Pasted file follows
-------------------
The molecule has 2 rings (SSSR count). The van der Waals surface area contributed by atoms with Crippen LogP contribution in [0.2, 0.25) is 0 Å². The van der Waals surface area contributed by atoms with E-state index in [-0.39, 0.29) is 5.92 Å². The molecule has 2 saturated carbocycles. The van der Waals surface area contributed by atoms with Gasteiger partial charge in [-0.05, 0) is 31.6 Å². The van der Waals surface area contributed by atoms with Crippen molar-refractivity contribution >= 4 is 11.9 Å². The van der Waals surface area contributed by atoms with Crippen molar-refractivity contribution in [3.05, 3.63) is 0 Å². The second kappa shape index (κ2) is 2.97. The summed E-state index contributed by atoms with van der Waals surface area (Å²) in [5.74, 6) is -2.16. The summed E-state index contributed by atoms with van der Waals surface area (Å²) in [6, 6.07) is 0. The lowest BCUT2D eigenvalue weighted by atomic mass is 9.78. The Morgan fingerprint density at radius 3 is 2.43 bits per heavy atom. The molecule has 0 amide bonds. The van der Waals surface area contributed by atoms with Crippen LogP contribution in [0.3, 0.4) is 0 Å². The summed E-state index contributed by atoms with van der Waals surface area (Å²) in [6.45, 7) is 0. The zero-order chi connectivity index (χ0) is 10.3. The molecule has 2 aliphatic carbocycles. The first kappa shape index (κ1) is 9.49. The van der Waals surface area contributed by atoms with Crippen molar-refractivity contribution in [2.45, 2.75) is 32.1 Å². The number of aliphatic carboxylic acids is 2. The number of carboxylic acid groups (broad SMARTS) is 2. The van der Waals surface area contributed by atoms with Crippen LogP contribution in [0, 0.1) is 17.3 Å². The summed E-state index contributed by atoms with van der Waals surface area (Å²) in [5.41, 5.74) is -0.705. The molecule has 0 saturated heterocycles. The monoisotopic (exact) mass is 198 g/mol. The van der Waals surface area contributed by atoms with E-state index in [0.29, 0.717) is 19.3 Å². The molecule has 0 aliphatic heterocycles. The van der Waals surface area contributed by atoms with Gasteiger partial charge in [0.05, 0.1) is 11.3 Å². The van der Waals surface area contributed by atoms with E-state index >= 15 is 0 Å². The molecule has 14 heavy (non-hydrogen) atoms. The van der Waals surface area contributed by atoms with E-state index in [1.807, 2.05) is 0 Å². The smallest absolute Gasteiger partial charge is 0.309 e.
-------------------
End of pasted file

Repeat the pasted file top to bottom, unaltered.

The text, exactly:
The molecule has 2 rings (SSSR count). The van der Waals surface area contributed by atoms with Crippen LogP contribution in [0.2, 0.25) is 0 Å². The van der Waals surface area contributed by atoms with E-state index in [-0.39, 0.29) is 5.92 Å². The molecule has 2 saturated carbocycles. The van der Waals surface area contributed by atoms with Gasteiger partial charge in [-0.05, 0) is 31.6 Å². The van der Waals surface area contributed by atoms with Crippen molar-refractivity contribution >= 4 is 11.9 Å². The van der Waals surface area contributed by atoms with Crippen molar-refractivity contribution in [3.05, 3.63) is 0 Å². The second kappa shape index (κ2) is 2.97. The summed E-state index contributed by atoms with van der Waals surface area (Å²) in [5.74, 6) is -2.16. The summed E-state index contributed by atoms with van der Waals surface area (Å²) in [6, 6.07) is 0. The lowest BCUT2D eigenvalue weighted by atomic mass is 9.78. The Morgan fingerprint density at radius 3 is 2.43 bits per heavy atom. The molecule has 0 amide bonds. The van der Waals surface area contributed by atoms with Crippen LogP contribution in [0.3, 0.4) is 0 Å². The summed E-state index contributed by atoms with van der Waals surface area (Å²) in [6.45, 7) is 0. The zero-order chi connectivity index (χ0) is 10.3. The molecule has 2 aliphatic carbocycles. The first kappa shape index (κ1) is 9.49. The van der Waals surface area contributed by atoms with Crippen molar-refractivity contribution in [2.45, 2.75) is 32.1 Å². The number of aliphatic carboxylic acids is 2. The number of carboxylic acid groups (broad SMARTS) is 2. The van der Waals surface area contributed by atoms with Crippen LogP contribution in [0, 0.1) is 17.3 Å². The summed E-state index contributed by atoms with van der Waals surface area (Å²) in [5.41, 5.74) is -0.705. The molecule has 0 saturated heterocycles. The monoisotopic (exact) mass is 198 g/mol. The van der Waals surface area contributed by atoms with E-state index in [0.29, 0.717) is 19.3 Å². The molecule has 0 aliphatic heterocycles. The van der Waals surface area contributed by atoms with Gasteiger partial charge in [0.05, 0.1) is 11.3 Å². The van der Waals surface area contributed by atoms with E-state index >= 15 is 0 Å². The molecule has 14 heavy (non-hydrogen) atoms. The van der Waals surface area contributed by atoms with E-state index in [1.807, 2.05) is 0 Å². The smallest absolute Gasteiger partial charge is 0.309 e.